‘Inaction’

“not doing, not reacting, inactivity”

Do you ever react impulsively and then question your actions later?

Someone says something we don’t like – we react. Someone does or doesn’t do something – we react. We feel a certain emotion – we react.

We react instantaneously, and at times, it isn’t thought out, it isn’t intentional, and it isn’t in our best interest.

What if we slowed down our rate of reaction?

What if we allowed the stimulant to hang out in the air in front of us without rushing to grab it, bat it away, own it, or destroy it?

What if we sat back and watched the mind do its song and dance.

When we create this space, we build strength, resilience, character, we build integrity because we start to act from a place of truth and love.

Why do we have a hard time with inaction?

We take everything so personally.

Someone interrupts us and they have disrespected us. Someone didn’t say thank you and they have taken us for granted.

“No one walks all over me, no one talks to me that way – I’ll show them.”

And so we react, we hurt back, we bully back. It becomes a game of win or lose and so the cycle continues.

Let’s re-frame. Let’s realize that we also sometimes say or do things that could be perceived as hurtful – intentionally or not.

Why?

Most of our negative actions can be linked back to fear. It’s hard to admit it. We don’t want to see it, acknowledge it, because many of us see fear as a sign of weakness.

We’re afraid of not being enough. Intelligent enough, loved enough, attractive enough, successful enough.

We function from a place of scarcity.

We feel this nagging sense of lack. And so we look to the outside world to be filled up, to feel more worthy and deserving. But when we look externally to be filled up, to be validated, then we are also susceptible to external things threatening our value.

We give our power away.

To money, to fame, to people, to external things. When these things go our way, we feel powerful, grand, enough. But when they don’t go our way, we feel helpless, weak, dis-eased, lacking.

We give our power away to forces that are not in our control.

When we’re searching for a job, a partner, a certain goal, we may feel insecure in the process. We may feel less than, doubtful, rejected. But when we obtain the goal, we feel validated, worthy, successful.

This external target holds power over us.  Without it, we feel drained, frustrated, anxious, dis-eased.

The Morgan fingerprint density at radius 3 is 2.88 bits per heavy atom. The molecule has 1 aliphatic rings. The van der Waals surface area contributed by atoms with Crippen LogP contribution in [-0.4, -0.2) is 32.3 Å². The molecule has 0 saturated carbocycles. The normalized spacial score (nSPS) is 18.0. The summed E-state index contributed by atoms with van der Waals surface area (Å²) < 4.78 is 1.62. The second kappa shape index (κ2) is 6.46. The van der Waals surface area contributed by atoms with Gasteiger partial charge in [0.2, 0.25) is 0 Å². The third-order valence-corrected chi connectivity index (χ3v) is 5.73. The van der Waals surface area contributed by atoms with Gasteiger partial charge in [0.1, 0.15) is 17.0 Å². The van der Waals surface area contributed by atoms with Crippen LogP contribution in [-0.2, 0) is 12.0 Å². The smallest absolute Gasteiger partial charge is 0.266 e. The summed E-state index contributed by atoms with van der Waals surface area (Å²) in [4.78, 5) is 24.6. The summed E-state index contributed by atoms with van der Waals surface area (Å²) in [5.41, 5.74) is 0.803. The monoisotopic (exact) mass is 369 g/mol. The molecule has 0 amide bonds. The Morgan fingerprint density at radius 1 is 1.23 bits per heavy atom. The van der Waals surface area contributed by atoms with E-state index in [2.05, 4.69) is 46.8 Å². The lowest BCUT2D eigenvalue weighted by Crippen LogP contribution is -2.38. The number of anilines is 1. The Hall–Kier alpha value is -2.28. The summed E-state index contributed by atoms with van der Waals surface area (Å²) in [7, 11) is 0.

So, what do we do?

Identify where your power lies.

We start by defining what holds power over us.

What do we feel lacking without? What are we afraid to give up? What do we crave with urgency?

Making this list creates awareness, the first step to any intentional change.

Build your personal power.

You have to go inwards.  It’s about clearing the clutter. All the bags, boxes, dust that have built up over the years.

Clean up your mind by seeing your mind.

Allow the negative, self-destructive thoughts to purge out. We tend to stuff the negative stuff deep down or ignore it and this is how we end up with all that clutter. Instead, allow the negativity, the fear, to come up, out and float away. Then, intentionally fill your mind with positive and productive thoughts.

When you feel the impulse, notice and take a pause.

Inaction isn’t forever. It’s meant to create space between an emotion and a reaction.

Taking a pause allows you to see more clearly.

When you feel reactive, rushed to respond, ask yourself, what is driving my reaction? Do I feel threatened? Have I given away my power to this person or situation?

See all the options for action.

The first few responses or reactions that come to you are often in the interest of the ego. They serve to make the ego feel grand, make someone else feel worse, to lessen any threat. Allow them to come up and float away.

Once the murky ego-driven water has passed and things are flowing smoothly and clearly, see the options that come from a place of truth and purity. Then with intention, choose your direction to act.

It may take some time for the murky water to run its course, days, weeks – be patient, be strong.

Keep at it.

As you continue to practice, it will get easier, less uncomfortable and faster.

The patterns of your mind will become obvious. You’ll find yourself less rushed, less anxious, more settled and acting in ways that serve you best.

Let’s be inactive for a bit?
 

 

 

 

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